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NEW YORK (April 5, 2024) — Last week, the Human Rights Foundation (HRF) submitted contributions to the United Nations (UN) Human Rights Council’s Universal Periodic Review (UPR) regarding the Democratic Republic of the Congo, Equatorial Guinea, Nicaragua, North Korea, and Qatar.

“In these countries, we continue to see how the regimes diminish and completely ignore democratic principles and basic rights under international law,” HRF Chief Advocacy Officer Roberto González said. “Despite their varying cultural, historical, and religious backdrops, all five countries have shown either a total disregard for, or a significant erosion of, the essential elements of democracy. The facts in these UPRs speak for themselves. We must continue to support dissidents and activists in these countries.”

In its submission on the Democratic Republic of Congo, HRF highlighted the continuing rise of violence in the eastern provinces, including alarming rates of gender-based violence and rape, and called on the DRC to urgently implement measures to prevent and respond to gender-based violence. The submission also documented the regime’s “martial law” in the eastern provinces, which has failed to stop rising violence and has instead resulted in violations of the rights to freedom from arbitrary detention and due process.

In the individual submission for Equatorial Guinea, HRF emphasized the systematic human rights violations under the regime of Teodoro Nguema Obiang Mangue — the world’s longest-ruling dictator — which include widespread arbitrary arrests, illegal detentions exceeding the 72-hour national legal limit, and the persistent use of torture and ill-treatment in the country’s prisons.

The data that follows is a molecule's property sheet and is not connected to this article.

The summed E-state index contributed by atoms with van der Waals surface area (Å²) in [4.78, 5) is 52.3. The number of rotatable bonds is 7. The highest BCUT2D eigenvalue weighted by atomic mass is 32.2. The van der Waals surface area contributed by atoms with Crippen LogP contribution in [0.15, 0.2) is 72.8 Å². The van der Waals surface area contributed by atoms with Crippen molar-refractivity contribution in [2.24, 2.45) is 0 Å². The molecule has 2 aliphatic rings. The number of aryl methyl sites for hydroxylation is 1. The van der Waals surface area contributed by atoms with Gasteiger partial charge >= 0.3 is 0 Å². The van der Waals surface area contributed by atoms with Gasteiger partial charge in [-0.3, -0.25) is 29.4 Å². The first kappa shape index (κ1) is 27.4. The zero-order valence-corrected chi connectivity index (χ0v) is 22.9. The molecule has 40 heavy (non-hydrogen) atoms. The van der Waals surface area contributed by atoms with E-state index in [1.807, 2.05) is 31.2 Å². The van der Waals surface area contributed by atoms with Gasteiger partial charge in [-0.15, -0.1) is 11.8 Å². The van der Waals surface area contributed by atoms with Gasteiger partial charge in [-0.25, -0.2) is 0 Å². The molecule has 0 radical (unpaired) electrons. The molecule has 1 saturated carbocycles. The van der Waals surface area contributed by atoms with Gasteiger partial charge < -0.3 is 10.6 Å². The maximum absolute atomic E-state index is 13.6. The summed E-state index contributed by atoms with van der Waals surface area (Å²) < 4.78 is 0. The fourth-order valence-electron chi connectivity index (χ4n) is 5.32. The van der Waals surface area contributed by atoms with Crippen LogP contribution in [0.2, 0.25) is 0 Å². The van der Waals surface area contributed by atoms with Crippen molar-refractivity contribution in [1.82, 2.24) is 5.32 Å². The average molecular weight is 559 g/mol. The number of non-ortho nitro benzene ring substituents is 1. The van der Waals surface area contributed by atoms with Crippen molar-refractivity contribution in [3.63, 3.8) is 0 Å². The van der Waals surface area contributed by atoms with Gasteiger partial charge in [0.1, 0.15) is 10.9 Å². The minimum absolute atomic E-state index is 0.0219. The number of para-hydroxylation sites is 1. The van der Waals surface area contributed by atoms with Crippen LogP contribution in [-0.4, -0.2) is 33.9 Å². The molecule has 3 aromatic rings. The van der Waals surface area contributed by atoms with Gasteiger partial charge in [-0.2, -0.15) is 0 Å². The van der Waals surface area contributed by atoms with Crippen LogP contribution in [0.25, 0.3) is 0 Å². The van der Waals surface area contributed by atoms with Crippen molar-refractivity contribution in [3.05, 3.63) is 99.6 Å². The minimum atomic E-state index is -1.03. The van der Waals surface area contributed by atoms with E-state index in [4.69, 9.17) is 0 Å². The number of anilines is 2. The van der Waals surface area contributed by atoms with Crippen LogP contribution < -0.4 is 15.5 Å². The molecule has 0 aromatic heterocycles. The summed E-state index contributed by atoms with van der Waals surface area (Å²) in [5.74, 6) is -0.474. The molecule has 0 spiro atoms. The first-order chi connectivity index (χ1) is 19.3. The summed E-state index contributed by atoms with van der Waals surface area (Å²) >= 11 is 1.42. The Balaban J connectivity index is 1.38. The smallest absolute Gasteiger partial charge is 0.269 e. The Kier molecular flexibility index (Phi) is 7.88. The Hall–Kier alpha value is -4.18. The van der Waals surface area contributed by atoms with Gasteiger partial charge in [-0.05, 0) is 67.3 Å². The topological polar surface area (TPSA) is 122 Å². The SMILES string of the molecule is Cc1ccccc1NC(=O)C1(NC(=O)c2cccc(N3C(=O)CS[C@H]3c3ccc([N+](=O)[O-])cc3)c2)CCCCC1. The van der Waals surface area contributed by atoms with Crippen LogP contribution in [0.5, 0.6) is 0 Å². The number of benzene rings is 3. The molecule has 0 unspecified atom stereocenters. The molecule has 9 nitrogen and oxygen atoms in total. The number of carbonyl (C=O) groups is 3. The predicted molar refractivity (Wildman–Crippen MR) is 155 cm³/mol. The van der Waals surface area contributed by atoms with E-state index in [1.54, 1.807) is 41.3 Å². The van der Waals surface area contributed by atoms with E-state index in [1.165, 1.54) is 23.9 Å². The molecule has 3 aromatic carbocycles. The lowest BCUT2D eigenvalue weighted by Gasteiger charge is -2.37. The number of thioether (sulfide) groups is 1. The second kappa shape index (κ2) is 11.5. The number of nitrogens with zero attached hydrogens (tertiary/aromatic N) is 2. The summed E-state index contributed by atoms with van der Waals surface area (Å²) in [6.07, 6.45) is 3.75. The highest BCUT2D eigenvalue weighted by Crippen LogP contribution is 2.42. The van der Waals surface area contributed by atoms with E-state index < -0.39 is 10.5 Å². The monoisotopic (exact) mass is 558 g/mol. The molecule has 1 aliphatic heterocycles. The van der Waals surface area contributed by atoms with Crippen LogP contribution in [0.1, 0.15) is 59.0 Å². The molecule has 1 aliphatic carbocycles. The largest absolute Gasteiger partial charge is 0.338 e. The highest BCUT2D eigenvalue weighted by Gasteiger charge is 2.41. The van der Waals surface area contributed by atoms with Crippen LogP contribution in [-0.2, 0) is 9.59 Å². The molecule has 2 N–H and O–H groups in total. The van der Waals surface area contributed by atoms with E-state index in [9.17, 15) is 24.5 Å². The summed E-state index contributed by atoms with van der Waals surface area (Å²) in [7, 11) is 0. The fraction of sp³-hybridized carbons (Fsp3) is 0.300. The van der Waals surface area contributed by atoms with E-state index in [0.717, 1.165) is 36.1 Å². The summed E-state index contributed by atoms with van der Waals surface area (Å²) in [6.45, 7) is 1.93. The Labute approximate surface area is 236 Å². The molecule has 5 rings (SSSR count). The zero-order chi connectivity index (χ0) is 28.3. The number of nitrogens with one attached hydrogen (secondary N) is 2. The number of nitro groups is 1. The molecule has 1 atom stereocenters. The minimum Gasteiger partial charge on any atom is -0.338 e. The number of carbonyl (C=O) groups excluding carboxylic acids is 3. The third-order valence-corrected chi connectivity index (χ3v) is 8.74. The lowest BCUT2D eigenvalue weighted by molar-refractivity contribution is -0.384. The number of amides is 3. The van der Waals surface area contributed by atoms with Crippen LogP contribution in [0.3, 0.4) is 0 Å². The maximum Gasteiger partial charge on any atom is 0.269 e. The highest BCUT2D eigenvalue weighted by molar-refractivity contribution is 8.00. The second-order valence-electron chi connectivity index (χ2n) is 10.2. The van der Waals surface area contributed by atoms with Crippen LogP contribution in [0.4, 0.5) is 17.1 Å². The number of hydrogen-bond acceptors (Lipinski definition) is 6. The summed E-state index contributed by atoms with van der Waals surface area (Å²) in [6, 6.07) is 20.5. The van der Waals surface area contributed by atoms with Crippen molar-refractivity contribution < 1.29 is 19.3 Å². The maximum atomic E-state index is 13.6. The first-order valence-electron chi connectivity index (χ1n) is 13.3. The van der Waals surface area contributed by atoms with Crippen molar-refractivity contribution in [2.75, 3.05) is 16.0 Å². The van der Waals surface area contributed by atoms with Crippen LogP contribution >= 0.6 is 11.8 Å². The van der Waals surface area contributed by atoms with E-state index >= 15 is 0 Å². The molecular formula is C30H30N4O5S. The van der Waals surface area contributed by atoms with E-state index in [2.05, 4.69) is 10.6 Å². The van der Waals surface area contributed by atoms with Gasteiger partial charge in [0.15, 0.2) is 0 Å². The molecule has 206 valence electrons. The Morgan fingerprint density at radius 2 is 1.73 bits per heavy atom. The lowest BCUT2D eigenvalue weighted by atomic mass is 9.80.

HRF’s submission on Nicaragua reflected the country’s worsening human rights situation and creeping totalitarianism. The 2018 political crisis led the regime to adopt tougher and more repressive policies against its critics. In 2021, just a few months before the general election, the regime also adopted a policy of excarceration in exchange for forced exile, resulting in the expulsion of hundreds of political prisoners, who were later declared “traitors” and stripped of their citizenship.

In its individual submission for North Korea, HRF emphasized that the totalitarian situation in North Korea has not improved since its 2019 review. HRF highlighted North Korea’s failure to adopt and ratify numerous key international treaties and documented the systematic and routine use of forced labor, torture, and other cruel, inhuman or degrading treatment or punishment, commonly practiced in detention centers and prison camps, as well as tight regulations on all forms of communication.

Qatar, a gulf country ruled by an absolute monarchy, also exhibits a dismal record of human rights abuses. During this recent UPR cycle, HRF highlighted the Qatari regime’s persistent failure to protect the rights of migrants and women through the Kafala system and its Penal Code.

The Human Rights Foundation (HRF) is a nonpartisan nonprofit organization that promotes and protects human rights globally, with a focus on closed societies.

For further information about HRF’s impact litigation program, please email [email protected]. For interview requests, please email [email protected].